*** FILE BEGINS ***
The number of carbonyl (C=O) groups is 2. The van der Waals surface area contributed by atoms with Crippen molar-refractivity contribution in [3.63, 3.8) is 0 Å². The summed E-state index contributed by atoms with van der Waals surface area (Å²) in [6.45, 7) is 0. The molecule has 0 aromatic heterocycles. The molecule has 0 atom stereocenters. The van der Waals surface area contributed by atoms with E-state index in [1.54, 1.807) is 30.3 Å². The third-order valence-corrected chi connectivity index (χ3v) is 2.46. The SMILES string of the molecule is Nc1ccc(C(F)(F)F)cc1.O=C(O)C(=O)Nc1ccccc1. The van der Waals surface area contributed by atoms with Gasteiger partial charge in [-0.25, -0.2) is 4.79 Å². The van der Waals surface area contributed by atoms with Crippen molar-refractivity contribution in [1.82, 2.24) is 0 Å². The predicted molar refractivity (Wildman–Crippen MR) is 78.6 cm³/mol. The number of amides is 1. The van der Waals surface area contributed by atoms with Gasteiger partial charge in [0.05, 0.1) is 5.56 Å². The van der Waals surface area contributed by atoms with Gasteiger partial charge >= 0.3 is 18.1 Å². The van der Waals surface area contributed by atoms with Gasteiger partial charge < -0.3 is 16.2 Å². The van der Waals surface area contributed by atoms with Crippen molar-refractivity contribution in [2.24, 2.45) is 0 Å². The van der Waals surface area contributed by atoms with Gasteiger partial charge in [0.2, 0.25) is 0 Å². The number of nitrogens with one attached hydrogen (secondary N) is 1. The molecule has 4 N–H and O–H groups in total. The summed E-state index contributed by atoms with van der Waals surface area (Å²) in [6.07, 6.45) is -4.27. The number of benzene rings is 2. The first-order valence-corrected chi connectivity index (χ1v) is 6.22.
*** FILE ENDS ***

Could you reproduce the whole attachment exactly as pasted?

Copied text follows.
The number of carbonyl (C=O) groups is 2. The van der Waals surface area contributed by atoms with Crippen molar-refractivity contribution in [3.63, 3.8) is 0 Å². The summed E-state index contributed by atoms with van der Waals surface area (Å²) in [6.45, 7) is 0. The molecule has 0 aromatic heterocycles. The molecule has 0 atom stereocenters. The van der Waals surface area contributed by atoms with E-state index in [1.54, 1.807) is 30.3 Å². The third-order valence-corrected chi connectivity index (χ3v) is 2.46. The SMILES string of the molecule is Nc1ccc(C(F)(F)F)cc1.O=C(O)C(=O)Nc1ccccc1. The van der Waals surface area contributed by atoms with Gasteiger partial charge in [-0.25, -0.2) is 4.79 Å². The van der Waals surface area contributed by atoms with Crippen molar-refractivity contribution in [1.82, 2.24) is 0 Å². The predicted molar refractivity (Wildman–Crippen MR) is 78.6 cm³/mol. The number of amides is 1. The van der Waals surface area contributed by atoms with Gasteiger partial charge in [0.05, 0.1) is 5.56 Å². The van der Waals surface area contributed by atoms with Gasteiger partial charge >= 0.3 is 18.1 Å². The van der Waals surface area contributed by atoms with Gasteiger partial charge < -0.3 is 16.2 Å². The van der Waals surface area contributed by atoms with Crippen molar-refractivity contribution in [2.24, 2.45) is 0 Å². The van der Waals surface area contributed by atoms with Gasteiger partial charge in [0.2, 0.25) is 0 Å². The number of nitrogens with one attached hydrogen (secondary N) is 1. The molecule has 4 N–H and O–H groups in total. The summed E-state index contributed by atoms with van der Waals surface area (Å²) in [6.07, 6.45) is -4.27. The number of benzene rings is 2. The first-order valence-corrected chi connectivity index (χ1v) is 6.22.